Put on your comfy walking shoes, lots of sunscreen and grab a water bottle. If you do the entire day on foot, you’ll cover about 12km (7.5mi), depending on how many offshoots and detours you take. If that sounds scary (or it starts raining), you can grab yourself a rideshare or public transportation at any time.
The walk is initially downhill, then flat the rest of the way, therefore it’s not at all challenging from an elevation perspective. In fact, it feels pretty effortless with the generous stops for breaks, sights and meals along the way.
Ready? Let’s do this!
Begin with brunch on Capitol Hill where you will have plenty of options. Pike/Pine and Broadway are the best places to look for food and entertainment (I’ve marked some of our favourite food joints, coffee shops and bars on the map below). Pike/Pine is also the location of Seattle’s Jimi Hendrix statue, if you want to stop for a photo.
From here we’ll take a walk down Capitol Hill, through the South Lake Union neighbourhood to the most southern point of Lake Union. Here you’ll find the Center for Wooden Boats and MOHAI (Museum of History and Industry), which is actually one of my favourite museums in Seattle and worth a look in if you have time.
Continue on the pedestrian path that skirts the western side of the Lake and observe the floating houses with their neat gardens and colourful exteriors. These are both a unique feature of Seattle and prime real estate!
At the far end of Lake Union you’ll reach Fremont Bridge, a historic, double-leaf bascule bridge which is quite fun to watch open and close for passing boats. Cross the Bridge into Fremont where you’ll enjoy your second meal. While you are there, check out the Fremont Troll, Lenin Statue and on Sunday, the street market.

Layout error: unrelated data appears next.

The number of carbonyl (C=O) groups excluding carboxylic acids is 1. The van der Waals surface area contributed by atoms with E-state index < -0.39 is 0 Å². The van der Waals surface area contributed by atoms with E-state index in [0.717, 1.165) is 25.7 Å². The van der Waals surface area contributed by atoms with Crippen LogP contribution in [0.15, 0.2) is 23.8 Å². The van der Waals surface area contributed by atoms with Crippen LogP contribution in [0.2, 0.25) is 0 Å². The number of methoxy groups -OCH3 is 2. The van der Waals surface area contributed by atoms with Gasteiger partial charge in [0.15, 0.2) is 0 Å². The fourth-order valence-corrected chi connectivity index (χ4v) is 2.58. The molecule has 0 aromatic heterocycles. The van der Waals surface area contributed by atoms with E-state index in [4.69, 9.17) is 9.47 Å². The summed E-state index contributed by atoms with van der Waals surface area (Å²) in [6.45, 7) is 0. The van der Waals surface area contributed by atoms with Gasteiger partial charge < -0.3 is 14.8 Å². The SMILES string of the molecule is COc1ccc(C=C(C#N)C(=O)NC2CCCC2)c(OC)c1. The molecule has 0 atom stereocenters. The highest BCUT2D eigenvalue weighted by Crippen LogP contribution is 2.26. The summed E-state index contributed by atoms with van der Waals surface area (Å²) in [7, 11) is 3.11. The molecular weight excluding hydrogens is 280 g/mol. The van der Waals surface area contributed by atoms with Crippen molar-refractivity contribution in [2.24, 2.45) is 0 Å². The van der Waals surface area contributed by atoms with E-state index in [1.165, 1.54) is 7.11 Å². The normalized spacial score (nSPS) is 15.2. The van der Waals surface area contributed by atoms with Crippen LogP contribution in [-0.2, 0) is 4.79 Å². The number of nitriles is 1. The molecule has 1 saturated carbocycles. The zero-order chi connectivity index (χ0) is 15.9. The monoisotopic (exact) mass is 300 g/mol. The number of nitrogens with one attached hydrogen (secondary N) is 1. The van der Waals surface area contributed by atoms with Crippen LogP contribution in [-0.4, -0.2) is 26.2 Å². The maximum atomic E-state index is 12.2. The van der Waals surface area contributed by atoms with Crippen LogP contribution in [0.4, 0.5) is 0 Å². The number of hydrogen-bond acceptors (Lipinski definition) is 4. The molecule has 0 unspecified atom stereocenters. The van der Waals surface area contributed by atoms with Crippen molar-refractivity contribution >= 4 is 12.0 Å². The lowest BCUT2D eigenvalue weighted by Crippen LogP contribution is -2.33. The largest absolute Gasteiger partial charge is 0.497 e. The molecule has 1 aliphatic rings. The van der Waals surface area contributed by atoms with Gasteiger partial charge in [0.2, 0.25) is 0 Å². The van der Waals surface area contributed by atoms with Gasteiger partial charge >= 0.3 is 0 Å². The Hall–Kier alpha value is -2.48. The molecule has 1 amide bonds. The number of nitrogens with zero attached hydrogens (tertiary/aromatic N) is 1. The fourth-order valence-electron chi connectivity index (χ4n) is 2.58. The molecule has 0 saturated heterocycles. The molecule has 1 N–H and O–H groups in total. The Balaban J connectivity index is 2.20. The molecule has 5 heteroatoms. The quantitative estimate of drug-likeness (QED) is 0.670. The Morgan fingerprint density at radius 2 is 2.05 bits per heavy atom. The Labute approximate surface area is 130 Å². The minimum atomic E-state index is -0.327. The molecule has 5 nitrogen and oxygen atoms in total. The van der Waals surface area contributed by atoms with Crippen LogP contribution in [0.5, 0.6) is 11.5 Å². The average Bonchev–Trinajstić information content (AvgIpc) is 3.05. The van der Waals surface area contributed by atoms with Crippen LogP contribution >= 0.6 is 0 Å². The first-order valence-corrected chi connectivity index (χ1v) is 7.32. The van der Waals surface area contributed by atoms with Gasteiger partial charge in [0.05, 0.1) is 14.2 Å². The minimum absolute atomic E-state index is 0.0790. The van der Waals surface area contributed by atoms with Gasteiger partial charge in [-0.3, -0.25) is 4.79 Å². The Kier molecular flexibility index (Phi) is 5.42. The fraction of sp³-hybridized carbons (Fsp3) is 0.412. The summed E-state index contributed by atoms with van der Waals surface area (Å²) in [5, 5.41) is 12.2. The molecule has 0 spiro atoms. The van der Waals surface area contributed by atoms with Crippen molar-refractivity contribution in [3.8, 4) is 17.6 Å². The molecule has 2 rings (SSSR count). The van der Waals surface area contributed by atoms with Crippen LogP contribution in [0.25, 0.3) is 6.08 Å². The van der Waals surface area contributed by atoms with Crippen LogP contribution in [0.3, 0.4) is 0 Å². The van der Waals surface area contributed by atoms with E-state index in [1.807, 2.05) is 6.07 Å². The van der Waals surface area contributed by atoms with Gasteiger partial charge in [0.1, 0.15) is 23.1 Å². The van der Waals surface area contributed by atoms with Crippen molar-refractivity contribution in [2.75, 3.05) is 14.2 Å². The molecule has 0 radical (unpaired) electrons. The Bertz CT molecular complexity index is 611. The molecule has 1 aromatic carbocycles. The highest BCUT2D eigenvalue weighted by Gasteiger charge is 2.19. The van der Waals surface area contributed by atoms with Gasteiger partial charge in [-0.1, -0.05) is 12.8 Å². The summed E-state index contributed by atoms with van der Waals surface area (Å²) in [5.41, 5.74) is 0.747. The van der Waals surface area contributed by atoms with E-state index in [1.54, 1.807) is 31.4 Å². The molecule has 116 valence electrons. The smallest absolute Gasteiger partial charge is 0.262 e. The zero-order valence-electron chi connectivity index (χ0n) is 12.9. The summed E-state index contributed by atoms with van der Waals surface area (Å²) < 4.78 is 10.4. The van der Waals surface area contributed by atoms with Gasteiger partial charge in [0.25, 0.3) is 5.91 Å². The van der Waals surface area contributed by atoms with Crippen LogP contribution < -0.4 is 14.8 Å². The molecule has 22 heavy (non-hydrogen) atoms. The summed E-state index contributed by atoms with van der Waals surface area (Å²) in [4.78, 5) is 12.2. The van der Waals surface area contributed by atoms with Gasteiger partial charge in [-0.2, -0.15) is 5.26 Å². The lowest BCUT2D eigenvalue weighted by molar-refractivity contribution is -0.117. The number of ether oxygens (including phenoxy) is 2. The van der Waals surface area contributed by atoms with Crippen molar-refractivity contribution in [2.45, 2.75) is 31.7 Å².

When you are ready, return to the waterside and follow the canal (aka The Cut) through the old docks and shipbuilding area of the city into downtown Ballard.
If you are feeling rested after your meal, continue out to the Hiram M Chittenden Locks to finish up your day.
3-Days in Seattle
Should you have a third full day in Seattle, then a day trip to Mount Rainier National Park is definitely recommended. Though, as I mention in my Mount Rainier Day Trip Guide, it is going to be a long day.
If you are departing Seattle on day three, it is best to reshuffle this itinerary and do the Mount Rainier trip on day two because you will be getting back into town quite late.
Taking a tour is a wise option, if for no other reason than you can snooze or enjoy the Pacific Northwest scenery while someone else does the driving.
More suggestions for your weekend in Seattle
Another option for day three is a whale-watching boat trip. Minke, Humpback, Gray Whales and Orcas can all be spotted not far from Seattle. Whale watching season is roughly mid-April through to early October, peaking between June and September. Careful, to select a whale-watching excursion the leaves from Seattle or Edmonds as many leave from the San Juan Islands much further north.
For additional things to do around town, see these fun things to do in Seattle.
Weekend in Seattle map
To save yourself an editable copy of this map, click in the top right-hand corner and it will open in Google Maps so you can do just that.
Enjoy your weekend in Seattle, and please let me know in the comments below if you have any questions or feedback on these Seattle itineraries.
Peace, love & inspiring travel,